“We have so much to say, and are free to do so” says Thapelo Masebe — the man behind the concept and photography. “The fact that we are able to create in an era where the internet exists strips away the narrow and exclusive nature of what would, and was previously considered 'art'. It serves as a hub for new mediums and forms of art to not only exist, but to thrive".

December 10, 2019

So talk me through these photographs, what were you trying to achieve?

I wanted to tell a story, about being a creative in South Africa and in the world. How creatives exist in this age. So I got models who are also creatives themselves. Bafana is an artist and recently started doing music and Lebone is a fashion design student and creative director. The photoshoot is basically just them existing as creatives in the world right now.

... and what do you think that story is, what's it like being a creative in your eyes?

A blessing and a curse - through the internet we have endless opportunities to exist in front of the entire world, but in South Africa we are faced with a few more challenges, the most basic for me is getting my parents to understand that I can exist and make a living as a creative. I can't really blame them for not understanding, because of the the system they grew up under.

The blessing is to have the ability to tell our stories as Africans in a way we have a control over.

Sometimes I think there's a defined expectation on how African stories have to be told. I saw a tweet the other day about the "Africa is now" narrative is often misinterpreted. How do we keep this conversation going without leaving room for misinterpretation or staleness? (because it can get boring real quick)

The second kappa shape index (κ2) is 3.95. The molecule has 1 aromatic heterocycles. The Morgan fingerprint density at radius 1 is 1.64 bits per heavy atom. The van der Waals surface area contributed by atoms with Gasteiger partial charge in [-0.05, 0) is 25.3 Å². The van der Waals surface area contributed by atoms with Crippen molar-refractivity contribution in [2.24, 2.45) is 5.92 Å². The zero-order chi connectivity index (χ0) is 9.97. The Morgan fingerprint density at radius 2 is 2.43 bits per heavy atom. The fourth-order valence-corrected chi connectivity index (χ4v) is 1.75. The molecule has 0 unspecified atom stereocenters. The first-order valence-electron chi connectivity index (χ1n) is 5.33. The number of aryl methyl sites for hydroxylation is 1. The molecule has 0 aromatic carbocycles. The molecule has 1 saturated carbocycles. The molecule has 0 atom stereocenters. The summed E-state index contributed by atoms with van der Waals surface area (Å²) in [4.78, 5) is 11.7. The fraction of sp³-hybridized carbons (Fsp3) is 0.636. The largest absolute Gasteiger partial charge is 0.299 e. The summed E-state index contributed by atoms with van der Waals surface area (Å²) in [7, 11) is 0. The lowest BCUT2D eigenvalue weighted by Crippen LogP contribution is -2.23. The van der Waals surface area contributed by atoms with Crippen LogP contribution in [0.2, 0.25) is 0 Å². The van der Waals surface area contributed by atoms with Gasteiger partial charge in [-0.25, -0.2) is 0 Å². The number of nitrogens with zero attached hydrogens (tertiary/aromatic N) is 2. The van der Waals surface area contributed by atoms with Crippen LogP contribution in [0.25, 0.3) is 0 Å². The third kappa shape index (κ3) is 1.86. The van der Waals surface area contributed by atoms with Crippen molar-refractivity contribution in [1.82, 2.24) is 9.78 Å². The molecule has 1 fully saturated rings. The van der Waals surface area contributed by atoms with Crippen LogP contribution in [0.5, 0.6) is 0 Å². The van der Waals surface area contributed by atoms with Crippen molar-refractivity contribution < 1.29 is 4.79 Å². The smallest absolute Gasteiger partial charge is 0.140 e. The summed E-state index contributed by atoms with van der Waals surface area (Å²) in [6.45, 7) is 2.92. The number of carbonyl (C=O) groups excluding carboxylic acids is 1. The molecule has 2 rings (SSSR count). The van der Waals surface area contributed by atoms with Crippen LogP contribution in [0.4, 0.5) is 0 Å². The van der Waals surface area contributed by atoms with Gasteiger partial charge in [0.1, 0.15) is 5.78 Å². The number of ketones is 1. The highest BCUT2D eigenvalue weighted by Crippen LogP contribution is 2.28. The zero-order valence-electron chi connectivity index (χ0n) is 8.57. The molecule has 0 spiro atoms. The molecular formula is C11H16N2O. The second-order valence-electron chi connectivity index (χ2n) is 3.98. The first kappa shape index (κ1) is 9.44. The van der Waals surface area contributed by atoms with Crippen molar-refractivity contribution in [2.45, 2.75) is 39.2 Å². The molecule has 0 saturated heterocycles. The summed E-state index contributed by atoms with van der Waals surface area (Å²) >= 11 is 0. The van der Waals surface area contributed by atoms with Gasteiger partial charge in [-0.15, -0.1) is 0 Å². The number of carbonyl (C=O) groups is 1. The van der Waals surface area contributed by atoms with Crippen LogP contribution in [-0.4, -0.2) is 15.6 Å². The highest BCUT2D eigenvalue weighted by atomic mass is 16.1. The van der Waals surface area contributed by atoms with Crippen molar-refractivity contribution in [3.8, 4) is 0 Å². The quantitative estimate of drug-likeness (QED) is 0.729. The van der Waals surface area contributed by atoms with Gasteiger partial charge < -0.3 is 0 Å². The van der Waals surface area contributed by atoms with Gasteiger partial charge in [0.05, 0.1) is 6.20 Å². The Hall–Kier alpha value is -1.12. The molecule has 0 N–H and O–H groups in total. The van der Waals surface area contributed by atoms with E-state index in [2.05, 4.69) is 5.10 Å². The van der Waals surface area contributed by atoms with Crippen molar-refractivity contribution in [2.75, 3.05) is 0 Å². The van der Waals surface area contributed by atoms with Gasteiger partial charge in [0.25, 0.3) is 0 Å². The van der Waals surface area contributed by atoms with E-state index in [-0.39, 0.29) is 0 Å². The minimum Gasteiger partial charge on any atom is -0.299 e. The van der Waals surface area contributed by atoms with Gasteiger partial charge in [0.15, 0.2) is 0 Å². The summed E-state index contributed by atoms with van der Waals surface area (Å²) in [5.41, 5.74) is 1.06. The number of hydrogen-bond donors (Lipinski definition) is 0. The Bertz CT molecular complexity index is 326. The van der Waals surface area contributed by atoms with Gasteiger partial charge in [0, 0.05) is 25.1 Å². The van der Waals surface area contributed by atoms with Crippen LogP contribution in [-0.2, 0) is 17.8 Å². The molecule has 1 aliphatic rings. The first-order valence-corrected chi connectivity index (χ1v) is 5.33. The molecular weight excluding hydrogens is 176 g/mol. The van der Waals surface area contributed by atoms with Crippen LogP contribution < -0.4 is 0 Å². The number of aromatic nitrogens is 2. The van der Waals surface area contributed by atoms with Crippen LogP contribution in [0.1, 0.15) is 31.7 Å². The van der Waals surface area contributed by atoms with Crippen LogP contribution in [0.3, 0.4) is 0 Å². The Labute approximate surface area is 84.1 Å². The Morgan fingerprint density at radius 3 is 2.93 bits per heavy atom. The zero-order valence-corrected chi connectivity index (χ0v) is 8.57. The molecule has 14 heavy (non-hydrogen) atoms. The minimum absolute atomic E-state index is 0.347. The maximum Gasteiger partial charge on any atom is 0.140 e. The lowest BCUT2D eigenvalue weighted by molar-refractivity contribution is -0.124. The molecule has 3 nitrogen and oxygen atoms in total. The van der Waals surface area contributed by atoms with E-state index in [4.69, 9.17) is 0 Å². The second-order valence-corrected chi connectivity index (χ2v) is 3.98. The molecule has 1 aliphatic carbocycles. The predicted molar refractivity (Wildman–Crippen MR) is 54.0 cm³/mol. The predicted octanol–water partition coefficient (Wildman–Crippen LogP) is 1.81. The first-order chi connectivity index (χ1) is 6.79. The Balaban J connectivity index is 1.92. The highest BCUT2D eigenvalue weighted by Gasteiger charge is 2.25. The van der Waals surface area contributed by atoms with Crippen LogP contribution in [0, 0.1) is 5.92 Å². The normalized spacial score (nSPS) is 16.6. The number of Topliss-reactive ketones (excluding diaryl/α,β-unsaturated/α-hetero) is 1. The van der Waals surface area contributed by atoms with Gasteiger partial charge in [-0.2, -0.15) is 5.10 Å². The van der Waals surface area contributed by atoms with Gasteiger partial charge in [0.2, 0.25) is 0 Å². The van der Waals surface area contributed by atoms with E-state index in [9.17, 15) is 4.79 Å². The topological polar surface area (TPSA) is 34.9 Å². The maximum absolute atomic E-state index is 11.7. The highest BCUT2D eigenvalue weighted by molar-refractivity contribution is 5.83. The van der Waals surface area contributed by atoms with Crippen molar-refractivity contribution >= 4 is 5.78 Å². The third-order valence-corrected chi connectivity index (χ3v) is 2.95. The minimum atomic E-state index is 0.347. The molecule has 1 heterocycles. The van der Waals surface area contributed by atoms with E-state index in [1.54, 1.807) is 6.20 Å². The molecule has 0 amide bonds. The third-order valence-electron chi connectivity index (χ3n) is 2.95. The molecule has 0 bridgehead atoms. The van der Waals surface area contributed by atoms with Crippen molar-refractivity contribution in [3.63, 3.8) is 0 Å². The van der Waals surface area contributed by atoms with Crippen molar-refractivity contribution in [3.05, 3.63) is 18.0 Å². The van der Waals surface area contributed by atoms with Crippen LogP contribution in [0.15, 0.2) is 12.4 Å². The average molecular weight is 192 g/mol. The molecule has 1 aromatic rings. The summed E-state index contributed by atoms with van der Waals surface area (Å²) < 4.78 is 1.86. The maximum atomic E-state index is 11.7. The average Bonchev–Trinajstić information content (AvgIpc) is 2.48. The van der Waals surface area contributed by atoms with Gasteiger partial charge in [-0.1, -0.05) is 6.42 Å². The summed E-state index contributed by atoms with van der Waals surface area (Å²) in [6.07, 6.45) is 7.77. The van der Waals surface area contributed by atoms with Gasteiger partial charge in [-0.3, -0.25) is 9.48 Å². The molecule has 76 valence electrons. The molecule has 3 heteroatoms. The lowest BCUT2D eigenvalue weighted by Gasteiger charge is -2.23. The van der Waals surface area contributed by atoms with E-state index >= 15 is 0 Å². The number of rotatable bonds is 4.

What I'm learning is that sometimes you can't tell stories about people you don't know. I think the one way we can keep the conversation going is by finding ourselves, learning about who we are, and being genuine about who we are. Only then will they be coming  from a place of knowledge and authenticity.

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There's a recurring theme of nostalgia in the black & white, photography, poses, and styling. Was that intentional and an attempt at conveying some message?

Not really, the models were self-styled, and I think together with the use of film and Thandekile's eye on the colour photography all give an authentic feel to images.

Shooting on film also removes the carelessness that digital photography can bring when you can take and delete images as you like, while on film you have one shot everytime and it should be right.

Are there any other photographers or work that inspired you to want to shoot or tell these kind of stories.

Visually, the motivation was from photographers like Viktor Vauthier, Myriam Tisbo, Kyle Weeks, Gunner Stahl, and Fauve Bouwman to name a few.

As far as the concept, I thought of how we often look back at subcultures and creatives from the past as a source of inspiration, forgetting that we're living in a time were we are those people now. So I explored what it is being creative now. Hence the name "Us As Thee Culture".

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A lot of creatives take on commercial work in order to pay the bills, how do you balance commercial work and creative expression?

I like commercial work where I have some creative control, or I recommend creative directors who I know are able tomaintain creative expression while delivering for the commercial market.

... and what’s the next story you want to tell?

I haven't though about it much for now, but one thing I'm curious since I'll be moving to Johannesburg is streetwear & street culture. There's so much talent in how people dress there which I've seen through friends, so I wanna tell those stories.

:) thank you.


Words by Roger Sivuyile Lupuwana.

Shot in Cape Town by Tandekile Mkize on colour & Thapelo Masebe on black & white.

Models are Bafana Motloi and Lebone Sebolai.

Assistant Tiisetso Moreki.